What now for Ipswich Academy after it is slammed in Ofsted report which places it in special measures – MP Ben Gummer calls for change of sponsor unless action is taken ‘within a week’
- Credit: Gregg Brown
A major review was called for last night into Ipswich Academy after it was placed into special measures and blasted by Ofsted.
Ipswich Academy, formerly Holywells High School, has been branded as “inadequate” by Ofsted in all five areas, with teaching described as “poor” and a section of students slammed for “persistently” bunking off.
It is the second academy in Ipswich to be given the rating in just three weeks after Suffolk New Academy, the former Chantry High School, was also placed into special measures.
In September, Pamela Hutchison the executive principal of Ipswich Academy, said it was ready to make progress “without a shadow of a doubt”.
But in the latest inspection, carried out in early January, inspectors found achievement in all Key Stages was “inadequate” and students’ literacy skills were “weak”, meaning they were being “held back”. Disabled students are “poorly supported”, teachers do not all have the “necessary skills” to effectively teach and students’ attitude to learning is “inadequate” and ‘slowing’ their progress, the report added.
Ipswich MP Ben Gummer said if a plan of action was not produced “within a week” the academy’s sponsor, the Learning Schools Trust, should make way.
He said: “I would want to see it in the next week: evidence put before parents on how the academy will improve for pupils. I know that they have been in conversation with the Department for Education so a plan needs to be produced, if not someone else should come in and do it.”
A joint statement from the academy and the trust said the Ofsted judgement was “inevitable” after poor exam results. Last summer four in every five students at the academy, which had its £16million new building opened by the then-education secretary, Michael Gove in 2013, failed to score at least five C grades including English and maths in their GCSEs.
The academy’s statement focuses on the two positive aspects found by inspectors. The report said there were 15 aspects which meant it needed to be in special measures.
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“We are pleased to see that the inspectors recognise that the recent changes in leadership are establishing a clear way forward for the school,” the statement said.
“They comment that ‘governors have high aspirations…and articulate this clearly’ and that ‘since September 2014 they have been challenging senior leaders more effectively.’”
“The impact of the new principal and her team is also evident ‘the new executive principal has, in the short time she has been at the academy, improved systems for accountability and monitoring. She has ensured some of the right actions are now in place to bring about whole-school improvement’.”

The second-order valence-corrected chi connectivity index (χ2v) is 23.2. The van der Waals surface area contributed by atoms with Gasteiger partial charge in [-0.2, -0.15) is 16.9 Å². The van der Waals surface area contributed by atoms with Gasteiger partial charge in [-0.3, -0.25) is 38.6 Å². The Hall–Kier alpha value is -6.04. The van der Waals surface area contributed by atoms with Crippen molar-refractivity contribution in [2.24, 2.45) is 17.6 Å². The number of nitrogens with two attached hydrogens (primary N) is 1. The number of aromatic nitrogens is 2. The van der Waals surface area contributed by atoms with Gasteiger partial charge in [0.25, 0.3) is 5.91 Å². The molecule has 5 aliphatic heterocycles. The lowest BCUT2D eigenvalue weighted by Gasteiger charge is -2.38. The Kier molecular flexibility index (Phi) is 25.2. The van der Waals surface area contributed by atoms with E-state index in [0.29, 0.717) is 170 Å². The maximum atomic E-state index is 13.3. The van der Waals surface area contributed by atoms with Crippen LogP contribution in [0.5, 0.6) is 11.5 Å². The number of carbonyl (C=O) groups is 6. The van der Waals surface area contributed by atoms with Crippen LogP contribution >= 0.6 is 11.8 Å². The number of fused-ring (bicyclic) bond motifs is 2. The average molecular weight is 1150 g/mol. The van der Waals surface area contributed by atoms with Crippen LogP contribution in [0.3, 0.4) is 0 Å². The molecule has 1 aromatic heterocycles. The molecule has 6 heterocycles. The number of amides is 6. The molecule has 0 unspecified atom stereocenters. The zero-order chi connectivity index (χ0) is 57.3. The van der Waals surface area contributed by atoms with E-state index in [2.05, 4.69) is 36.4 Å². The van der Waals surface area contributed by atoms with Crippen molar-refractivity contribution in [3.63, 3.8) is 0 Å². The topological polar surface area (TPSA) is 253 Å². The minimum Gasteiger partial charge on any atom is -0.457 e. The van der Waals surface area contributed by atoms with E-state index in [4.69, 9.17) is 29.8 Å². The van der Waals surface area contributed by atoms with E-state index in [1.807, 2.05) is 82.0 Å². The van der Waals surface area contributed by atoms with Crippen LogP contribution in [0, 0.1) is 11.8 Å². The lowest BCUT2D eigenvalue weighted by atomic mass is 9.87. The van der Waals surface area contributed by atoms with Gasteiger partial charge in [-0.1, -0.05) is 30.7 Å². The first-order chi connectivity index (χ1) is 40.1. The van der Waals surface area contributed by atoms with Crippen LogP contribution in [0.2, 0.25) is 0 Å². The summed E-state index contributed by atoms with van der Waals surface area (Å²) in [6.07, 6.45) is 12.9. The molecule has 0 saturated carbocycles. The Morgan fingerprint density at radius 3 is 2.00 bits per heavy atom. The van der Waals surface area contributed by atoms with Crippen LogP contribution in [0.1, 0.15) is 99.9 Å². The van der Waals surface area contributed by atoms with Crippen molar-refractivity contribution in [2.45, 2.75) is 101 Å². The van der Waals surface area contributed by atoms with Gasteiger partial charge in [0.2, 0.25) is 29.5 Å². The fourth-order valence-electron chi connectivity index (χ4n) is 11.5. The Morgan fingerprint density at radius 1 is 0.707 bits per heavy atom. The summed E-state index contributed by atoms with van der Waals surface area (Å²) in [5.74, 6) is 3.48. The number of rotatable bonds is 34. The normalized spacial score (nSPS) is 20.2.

Graham White, secretary of the Suffolk branch of the National Union of Teachers, said: “The school needs to have a new sponsor or the local authority should take it back, but I do not think the government would allow it.
A new sponsor would need to talk to trade unions, teachers, parents and pupils about where it needs to go and the appropriate curriculum it will provide.
“Mr Gummer said schools need time with their academy sponsors to show improvement but how many years before there is success and we need to look for another sponsor or for it to be in the hands of the local authority?”
The academy is for children aged between 11-18 and has around 840 students.
A Department for Education spokesman said: “Acting decisively on under performance is a key part of our plan for education. As a result of this, our schools have been transformed with one million more children now being taught in good or outstanding schools than in 2010.
“Ipswich Academy has been placed in special measures – and clearly that is not good enough.
“We are in discussion with those currently responsible for running the school to make sure they are working to drive up standards across the school.”
Ipswich Academy and its sponsor, the Learning Schools Trust’s response in full:
“The special measures judgment is disappointing but inevitable given the poor results last summer.
“We are pleased to see that the inspectors recognise that the recent changes in leadership are establishing a clear way forward for the school. They comment that ‘governors have high aspirations…and articulate this clearly’ and that ‘since September 2014 they have been challenging senior leaders more effectively’.
“The impact of the new principal and her team is also evident ‘the new executive principal has, in the short time she has been at the academy, improved systems for accountability and monitoring. She has ensured some of the right actions are now in place to bring about whole-school improvement’.
“We are delighted that the inspectors recognise the great improvement in behaviour since the last Ofsted monitoring visit. They commented on student conduct around the building and their pride in the new building.
“Students have responded well to the higher standards that we now expect and the report notes that there has been a reduction in the number of behaviour related incidents.
“We are also pleased that the inspection found that students were safe and secure and that teachers and teachers have good working relationship.
“Ofsted have recommended that we carry out a review of Governance at the Academy and we are working with the Department for Education and Suffolk County Council to put the right systems to support the Academy to build on the recent gains.
“While that is underway, Learning Schools Trust, the leadership and staff of the Academy will continue improving the areas identified by recent inspections to give our students the best possible outcomes this year.”